Why It Works
- Fresh cheese curds at room temperature, made within 24 hours, provide the soft and squeaky cheese that's a hallmark of great poutine.
- Soaking the potatoes in water, then frying them at 350°F (177°C) and again at 425°F (218°C), creates fries with a crisp exterior and a soft, pillowy interior.
I'm not sure where or when my fascination with poutine began. All I know is that I'm always compelled to order it when I see it on a menu, and that my perception of its quality is directly proportional to my level of inebriation. When I'm sober enough to know better, most poutine strikes me as pretty sub-par.
For the uninitiated, poutine is a dish born out of rural Quebec that consists of three ingredients: fries, brown gravy, and cheese curds. It's simple enough, but as with anything seemingly simple, the devil is in the details. Poutines fail because they don't strike the right balance of textures and flavors. A good version starts with a bed of fries that have crisp exteriors and soft, pillowy interiors. On top of that should be a generous portion of bite-size soft cheese curds that have a distinct squeak to them. Smothering the fries and curds is a brown gravy that has just enough beefiness and tang to make it stand out, but not so much that it overwhelms the other two components.
This past summer I went up to Montreal and managed to squeeze in a fair amount of poutine eating. Some examples I tried were so good—like the one from Comptoir 21 shown above*—that I wondered why I couldn't get something like that back in New York. Ever since, I've been on a journey to develop the ultimate poutine recipe, and I'm now ready to share it with you all. If you're looking for a poutine that you can whip up after you've already shotgunned a six-pack, this is not the poutine for you. There are no shortcuts here.
*Amazingly, this one had a vegetarian but still very meaty-tasting gravy.
Cheese curds can either be the easiest or most difficult step when making the ultimate poutine. If you have a source for great fresh cheese curds, it's as simple as buying them. If you don't, you're going to have to make them yourself. (Yup, I said I wasn't going to take any shortcuts here.)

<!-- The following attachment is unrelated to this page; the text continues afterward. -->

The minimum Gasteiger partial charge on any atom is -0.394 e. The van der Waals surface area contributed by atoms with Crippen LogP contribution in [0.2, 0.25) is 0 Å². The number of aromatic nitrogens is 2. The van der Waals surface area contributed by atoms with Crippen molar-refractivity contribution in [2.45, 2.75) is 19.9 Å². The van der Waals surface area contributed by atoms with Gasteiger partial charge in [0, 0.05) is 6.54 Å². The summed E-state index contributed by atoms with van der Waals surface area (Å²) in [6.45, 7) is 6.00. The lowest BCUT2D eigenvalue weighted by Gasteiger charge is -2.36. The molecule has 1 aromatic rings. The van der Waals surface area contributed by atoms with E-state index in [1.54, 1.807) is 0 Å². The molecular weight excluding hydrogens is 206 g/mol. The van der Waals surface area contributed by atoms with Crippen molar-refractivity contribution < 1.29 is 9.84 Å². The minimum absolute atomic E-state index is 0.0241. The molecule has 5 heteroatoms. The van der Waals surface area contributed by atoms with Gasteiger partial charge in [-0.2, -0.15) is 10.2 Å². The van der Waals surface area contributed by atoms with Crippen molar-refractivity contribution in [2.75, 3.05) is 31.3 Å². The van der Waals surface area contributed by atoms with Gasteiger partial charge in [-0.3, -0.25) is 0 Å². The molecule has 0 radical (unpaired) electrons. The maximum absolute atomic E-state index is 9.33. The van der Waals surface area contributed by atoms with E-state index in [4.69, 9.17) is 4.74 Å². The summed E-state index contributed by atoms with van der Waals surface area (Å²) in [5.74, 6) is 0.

The traditional curds for poutine should be soft, have a mild tanginess, and squeak when you bite them. This squeak is the result of long elastic proteins that form during the curd-forming process, which rub against your teeth as you chew. These proteins only exist for a short period of time, since they're dependent on the pH of the cheese. After the curds are more than a day old, their pH lowers and they lose their squeak (here's an explanation of the science of this process for those interested).
This means you need a source of incredibly fresh, day-of cheese curds, which can be a challenge for a lot of us. In my home base of New York, for instance, Beecher's Cheese is the only source I know of, although it's a bit of a gamble because I've gotten both squeaky and non-squeaky curds there, and their curds have a sharper flavor than what I like in my poutine. Still, they're the best bet in the area.
If you can't find great curds, the next best option is to make your own. With the right tools and patience, it's not all that difficult. I followed this recipe exactly, which required me to buy mesophilic culture, calcium chloride, and rennet, all inexpensive and easily obtainable online.
I started by heating the milk to 90°F (32°C), then added the culture and calcium chloride and held it at that temperature for an hour. Next I stirred in the rennet and waited another hour until the milk coagulated. With a long slicing knife, I cut the coagulated cheese into curds (whey separates from the coagulated milk as you do this) and let it rest for five minutes. Then I slowly brought the temperature of the curds and whey to 102°F (39°C) over a period of 30 minutes. Once there, I cooked the curds at that temperature for another 45 minutes. I then drained the curds through cheesecloth and while they were quite nice looking, they had yet to develop a squeak.
The next step was to "cheddar" them while keeping them warm, which I did using a steamer insert above the remaining hot whey. After letting the cheese settle into a cohesive mass for 15 minutes, I cut the block into two pieces and flipped them every 15 minutes for two hours. The cheese was then solid enough for me to break apart into bite-size curds, which I seasoned with salt.
The curds have a great squeak and mild tanginess, perfect for poutine. I'll admit I'm not a cheesemaker, so I'm still tinkering with my technique (I'd like to get a little more tanginess in my future batches), but overall this is by far the best bet for those of us who don't have a proper cheese curd source nearby.
The main characteristic of poutine gravy is that it's brown, which usually means it's made with beef stock (although places like Comptoir 21 show that a roasted vegetable gravy can be just as good).
I stuck with the more common beef version, but didn't want to use canned beef stock because store-bought ones are never quite good enough. They're always too strong, too weak, artificial tasting, and/or overly salty. So I needed my own stock with just enough beefy flavor to give it some backbone, but not so much that it overpowered the curds and fries.